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Methylation status in the promoter region of the human PGP9.5 gene in cancer and normal tissues.

11448537

Cancer Lett.. 2001 Sep 170 (1).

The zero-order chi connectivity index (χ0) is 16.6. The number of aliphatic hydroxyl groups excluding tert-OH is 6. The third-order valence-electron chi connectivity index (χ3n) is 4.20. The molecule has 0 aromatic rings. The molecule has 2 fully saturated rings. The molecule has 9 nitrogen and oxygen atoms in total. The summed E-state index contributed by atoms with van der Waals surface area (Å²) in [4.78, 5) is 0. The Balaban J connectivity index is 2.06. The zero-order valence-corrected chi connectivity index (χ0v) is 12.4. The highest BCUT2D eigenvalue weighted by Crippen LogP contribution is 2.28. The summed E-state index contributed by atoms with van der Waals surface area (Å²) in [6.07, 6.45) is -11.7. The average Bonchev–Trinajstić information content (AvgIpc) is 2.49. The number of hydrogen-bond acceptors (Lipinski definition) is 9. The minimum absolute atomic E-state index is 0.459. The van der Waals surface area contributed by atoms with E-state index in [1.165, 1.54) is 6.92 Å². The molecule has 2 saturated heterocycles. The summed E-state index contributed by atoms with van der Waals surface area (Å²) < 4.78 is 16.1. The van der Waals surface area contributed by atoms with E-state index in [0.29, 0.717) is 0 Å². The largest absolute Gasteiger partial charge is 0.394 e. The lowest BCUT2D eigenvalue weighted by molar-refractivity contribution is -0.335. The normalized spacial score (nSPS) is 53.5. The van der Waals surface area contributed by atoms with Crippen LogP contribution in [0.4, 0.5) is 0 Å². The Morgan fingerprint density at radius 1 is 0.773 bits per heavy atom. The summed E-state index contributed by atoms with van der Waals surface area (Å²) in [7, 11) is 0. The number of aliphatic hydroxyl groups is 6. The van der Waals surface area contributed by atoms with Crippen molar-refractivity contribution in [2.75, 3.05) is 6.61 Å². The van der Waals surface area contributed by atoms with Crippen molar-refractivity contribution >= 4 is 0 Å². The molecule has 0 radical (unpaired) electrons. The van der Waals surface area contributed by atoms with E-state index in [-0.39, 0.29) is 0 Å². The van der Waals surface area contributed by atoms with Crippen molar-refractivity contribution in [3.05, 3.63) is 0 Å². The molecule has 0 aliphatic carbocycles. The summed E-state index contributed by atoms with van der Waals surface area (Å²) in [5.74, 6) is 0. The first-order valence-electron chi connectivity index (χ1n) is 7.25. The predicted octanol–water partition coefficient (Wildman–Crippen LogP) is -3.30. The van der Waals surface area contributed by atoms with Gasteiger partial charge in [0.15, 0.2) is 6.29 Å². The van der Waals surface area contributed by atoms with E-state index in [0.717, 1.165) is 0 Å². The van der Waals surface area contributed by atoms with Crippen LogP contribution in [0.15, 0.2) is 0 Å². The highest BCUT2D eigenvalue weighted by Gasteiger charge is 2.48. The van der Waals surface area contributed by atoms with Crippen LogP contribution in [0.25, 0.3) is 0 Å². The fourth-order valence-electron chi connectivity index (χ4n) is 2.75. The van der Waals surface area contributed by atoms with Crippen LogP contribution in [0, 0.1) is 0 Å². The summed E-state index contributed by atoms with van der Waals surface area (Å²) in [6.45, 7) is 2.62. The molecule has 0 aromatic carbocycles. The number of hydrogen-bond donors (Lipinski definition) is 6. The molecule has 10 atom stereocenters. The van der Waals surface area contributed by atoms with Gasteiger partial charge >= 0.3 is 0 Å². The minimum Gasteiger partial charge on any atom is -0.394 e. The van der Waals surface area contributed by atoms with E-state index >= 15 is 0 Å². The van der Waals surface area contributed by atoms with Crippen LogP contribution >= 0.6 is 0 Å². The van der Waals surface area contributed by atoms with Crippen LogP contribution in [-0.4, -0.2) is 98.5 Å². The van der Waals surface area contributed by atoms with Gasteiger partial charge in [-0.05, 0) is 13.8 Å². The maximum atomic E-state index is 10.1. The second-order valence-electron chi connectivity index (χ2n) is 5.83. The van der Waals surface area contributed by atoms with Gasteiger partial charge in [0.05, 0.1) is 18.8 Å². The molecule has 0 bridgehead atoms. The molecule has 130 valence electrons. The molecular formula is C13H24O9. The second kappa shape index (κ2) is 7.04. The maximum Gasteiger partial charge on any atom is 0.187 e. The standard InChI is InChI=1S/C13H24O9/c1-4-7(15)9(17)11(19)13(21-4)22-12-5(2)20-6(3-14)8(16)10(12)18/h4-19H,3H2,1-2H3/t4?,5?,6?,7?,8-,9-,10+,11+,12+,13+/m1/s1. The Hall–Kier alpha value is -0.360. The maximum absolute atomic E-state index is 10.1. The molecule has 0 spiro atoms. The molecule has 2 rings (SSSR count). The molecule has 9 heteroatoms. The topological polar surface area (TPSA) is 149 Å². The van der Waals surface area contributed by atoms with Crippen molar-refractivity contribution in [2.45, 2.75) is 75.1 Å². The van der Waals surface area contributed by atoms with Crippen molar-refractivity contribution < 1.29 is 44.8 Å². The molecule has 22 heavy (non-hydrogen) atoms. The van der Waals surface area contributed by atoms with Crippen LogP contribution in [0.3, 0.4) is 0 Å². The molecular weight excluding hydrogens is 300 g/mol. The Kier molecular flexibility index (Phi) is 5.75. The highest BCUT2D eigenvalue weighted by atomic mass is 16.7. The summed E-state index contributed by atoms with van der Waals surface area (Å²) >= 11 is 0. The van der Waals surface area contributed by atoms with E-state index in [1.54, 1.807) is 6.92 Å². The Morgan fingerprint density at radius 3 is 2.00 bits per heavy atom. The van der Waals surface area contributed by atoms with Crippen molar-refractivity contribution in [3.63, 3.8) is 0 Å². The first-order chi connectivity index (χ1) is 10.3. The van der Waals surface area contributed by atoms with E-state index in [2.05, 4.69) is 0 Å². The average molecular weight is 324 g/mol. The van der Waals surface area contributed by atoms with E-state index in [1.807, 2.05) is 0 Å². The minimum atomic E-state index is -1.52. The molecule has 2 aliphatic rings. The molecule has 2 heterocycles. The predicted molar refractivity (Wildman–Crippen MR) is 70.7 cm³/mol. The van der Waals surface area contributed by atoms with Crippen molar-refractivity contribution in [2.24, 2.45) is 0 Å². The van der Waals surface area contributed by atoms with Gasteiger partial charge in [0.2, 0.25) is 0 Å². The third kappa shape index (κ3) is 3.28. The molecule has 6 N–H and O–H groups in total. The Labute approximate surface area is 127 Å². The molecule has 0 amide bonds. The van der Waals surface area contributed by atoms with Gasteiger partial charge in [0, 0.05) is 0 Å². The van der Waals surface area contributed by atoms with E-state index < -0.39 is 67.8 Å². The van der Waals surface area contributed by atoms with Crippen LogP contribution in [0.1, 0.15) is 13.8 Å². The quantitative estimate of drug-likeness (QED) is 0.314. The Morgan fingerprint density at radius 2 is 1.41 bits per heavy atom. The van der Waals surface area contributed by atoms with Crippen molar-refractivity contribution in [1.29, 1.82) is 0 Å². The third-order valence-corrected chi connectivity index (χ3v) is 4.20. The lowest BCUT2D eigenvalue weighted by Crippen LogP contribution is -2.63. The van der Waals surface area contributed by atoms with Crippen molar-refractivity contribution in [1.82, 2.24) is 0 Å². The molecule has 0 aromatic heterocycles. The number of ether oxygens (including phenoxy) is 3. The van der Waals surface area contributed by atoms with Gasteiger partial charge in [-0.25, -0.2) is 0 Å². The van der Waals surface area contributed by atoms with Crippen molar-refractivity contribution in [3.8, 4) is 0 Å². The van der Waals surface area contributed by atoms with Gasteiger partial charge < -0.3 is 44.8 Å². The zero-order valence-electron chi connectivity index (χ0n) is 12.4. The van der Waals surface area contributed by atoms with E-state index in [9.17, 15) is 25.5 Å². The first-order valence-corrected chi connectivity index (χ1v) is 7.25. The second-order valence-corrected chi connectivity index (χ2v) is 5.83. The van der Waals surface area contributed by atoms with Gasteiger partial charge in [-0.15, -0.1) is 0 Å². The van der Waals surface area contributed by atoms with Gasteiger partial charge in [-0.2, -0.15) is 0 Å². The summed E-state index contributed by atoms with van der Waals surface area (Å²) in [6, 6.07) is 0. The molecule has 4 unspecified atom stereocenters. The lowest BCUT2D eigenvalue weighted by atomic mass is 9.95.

PGP 9.5 is a neurospecific peptide that functions to remove ubiquitin from ubiquitinated cellular proteins, thereby preventing them from targeted degradation by the proteasome-dependent pathway or regulating their localization, activity or structure. Using the serial analysis of gene expression method (SAGE), we initially found that the PGP9.5 transcript and protein was highly expressed in more than 50% of primary lung cancers and nearly all lung cancer cell lines but was not detectable in the normal lung. This increased expression could be the result of transcriptional regulation accompanied by methylation changes at the CpG island of the promoter region. We studied the methylation status of the cytosines at the promoter region of human PGP9.5 using sodium bisulfite genomic sequencing in normal and neoplastic cells. Although no methylation of PGP9.5 promoter was observed in the normal lung, normal cervical tissue, and lung cancer cell lines, this region was densely methylated in the HeLa cell line. Exposure to HeLa cells to the demethylating agent, 5-aza-2'-deoxycytidine, led to re-expression of PGP9.5. This data suggested that while other mechanisms may be involved in the frequent overexpression of PGP9.5 gene in lung tumors and lung cancer cell lines, promoter methylation may play a role in the transcriptional suppression of PGP9.5 gene expression in the cervical tissue-derived HeLa cell line.

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